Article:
We toss a bouquet of 2,650 lightweight wildflowers — one for each mile he’ll hike — and a pack of moleskin to Jim Harper of San Luis Obispo.
Jim is about to embark on the adventure of a lifetime: a trek along the entire length of the Pacific Crest Trail, which stretches from the Mexican border to the Canadian border.
Undertaking the hike is a feat in itself, but Harper also has a mission to carry out. He’s raising funds for Operation Walk USA, anonprofit that provides free hip and knee replacement surgeries for those who can’t afford the expensive operations.
Harper, 61, knows how life-changing joint re placement surgery can be; he had a hip replaced in 2010, and was amazed at how effective it was in rid ding him of chronic pain.
Jim starts his journey April 28; follow him at http://www.hike4hips.com. Happy trails, Jim.
Thankful for SLO county agriculture
They’re baaack. Strawberries, valued at nearly $206 million, regained the No. 1 spot on the county’s crop ranking last year. They just beat out wine grapes — the top crop in 2013.
Overall, though, the ag news was glum: Total value of San Luis Obispo County’s farm products dropped 2 percent last year, to $903 million, because of drought-related factors.
Cattle and avocado industries were hardest hit. The value of cattle and calves rose by 34 percent, but only because so many head were sold off on account of lack of grass and high cost of supplemental feed. Avocados dropped dramatically, by 48.4 percent, as many growers pruned or stumped trees to save on irrigation.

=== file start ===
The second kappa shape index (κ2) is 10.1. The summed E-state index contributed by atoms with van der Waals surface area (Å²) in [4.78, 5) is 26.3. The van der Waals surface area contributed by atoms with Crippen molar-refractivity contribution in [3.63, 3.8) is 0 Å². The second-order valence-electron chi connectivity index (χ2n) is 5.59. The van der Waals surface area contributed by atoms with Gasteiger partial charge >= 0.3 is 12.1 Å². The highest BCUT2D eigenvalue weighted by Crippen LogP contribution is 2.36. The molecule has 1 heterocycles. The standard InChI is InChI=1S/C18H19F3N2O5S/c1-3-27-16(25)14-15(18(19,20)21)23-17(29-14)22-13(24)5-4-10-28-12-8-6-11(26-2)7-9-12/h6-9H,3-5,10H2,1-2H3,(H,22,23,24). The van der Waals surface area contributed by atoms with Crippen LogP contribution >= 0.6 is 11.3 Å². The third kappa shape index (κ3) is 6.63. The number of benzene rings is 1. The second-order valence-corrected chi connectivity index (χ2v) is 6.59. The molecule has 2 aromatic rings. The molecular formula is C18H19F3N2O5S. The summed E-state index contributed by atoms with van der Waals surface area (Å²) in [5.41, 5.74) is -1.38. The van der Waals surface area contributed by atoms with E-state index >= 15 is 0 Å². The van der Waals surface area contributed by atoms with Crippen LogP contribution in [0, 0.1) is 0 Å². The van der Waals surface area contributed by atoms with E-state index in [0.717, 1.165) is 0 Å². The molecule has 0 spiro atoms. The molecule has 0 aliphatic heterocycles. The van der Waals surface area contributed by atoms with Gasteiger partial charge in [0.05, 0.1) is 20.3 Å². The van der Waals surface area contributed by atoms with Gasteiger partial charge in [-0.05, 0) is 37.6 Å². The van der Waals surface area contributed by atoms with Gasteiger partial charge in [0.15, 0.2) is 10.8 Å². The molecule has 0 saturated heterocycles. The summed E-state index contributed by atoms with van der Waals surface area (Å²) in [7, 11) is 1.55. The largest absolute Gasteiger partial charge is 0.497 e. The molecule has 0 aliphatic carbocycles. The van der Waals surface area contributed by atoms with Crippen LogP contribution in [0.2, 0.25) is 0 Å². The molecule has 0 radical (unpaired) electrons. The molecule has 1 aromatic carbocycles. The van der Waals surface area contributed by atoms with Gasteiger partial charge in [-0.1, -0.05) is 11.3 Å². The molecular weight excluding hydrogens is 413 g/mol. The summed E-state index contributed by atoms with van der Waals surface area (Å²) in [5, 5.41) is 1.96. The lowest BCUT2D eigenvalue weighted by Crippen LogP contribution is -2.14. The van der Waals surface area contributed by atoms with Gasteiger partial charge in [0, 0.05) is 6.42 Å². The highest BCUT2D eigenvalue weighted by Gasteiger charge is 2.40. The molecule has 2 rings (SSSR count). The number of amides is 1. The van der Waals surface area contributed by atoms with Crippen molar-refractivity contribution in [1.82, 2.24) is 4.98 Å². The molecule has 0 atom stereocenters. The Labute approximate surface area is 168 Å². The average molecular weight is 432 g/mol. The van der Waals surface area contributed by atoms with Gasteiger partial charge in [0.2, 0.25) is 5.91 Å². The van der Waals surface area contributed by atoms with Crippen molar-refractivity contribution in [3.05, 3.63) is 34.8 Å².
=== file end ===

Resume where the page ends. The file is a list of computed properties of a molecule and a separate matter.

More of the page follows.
We offer all county farmers and ranchers hang-in-there bouquets of SLO-grown cut flowers (No. 6) along with our thanks for putting food on our table even under these stressful circumstances.
Pismo Beach leaders in need of math lesson
It turns out that Pismo Beach residents aren’t water hogs after all, so we’ll take back the brickbat nomination we proffered last week and replace it with a new calculator for City Hall.
The city mistakenly reported that 70 percent of Pismo’s water went to residential use, when in reality it was 48 percent. That lowered the city’s September per capita residential use — a benchmark the state used to set conservation targets — to 111.6 gallons per day, from 175 gallons. That makes Nipomo the biggest water guzzler in the county in September, at 156 gallons per day per capita, followed closely by Atascadero, with 154.6 gallons.
Helping museum’s sustainable planThe Paso Robles Children’s Museum is replacing its thirsty turf
with drought-tolerant landscaping, and for that we offer the organization a lovely bouquetof non-prickly cacti.
The museum’s water bill was more than $2,800 last year, and most of that went to outdoor watering. The new landscaping will reduce costs for the nonprofit musuem, along with saving water for the city.
Plans include an outdoor play area with a tree house built to resemble a fire truck a fitting design, since the museum is housed in a former fire house. The entire project will cost $65,000.
If you can help by offering a donation, call 238-7432 or email email@example.com and we’ll put you down for a kid-friendly bouquet.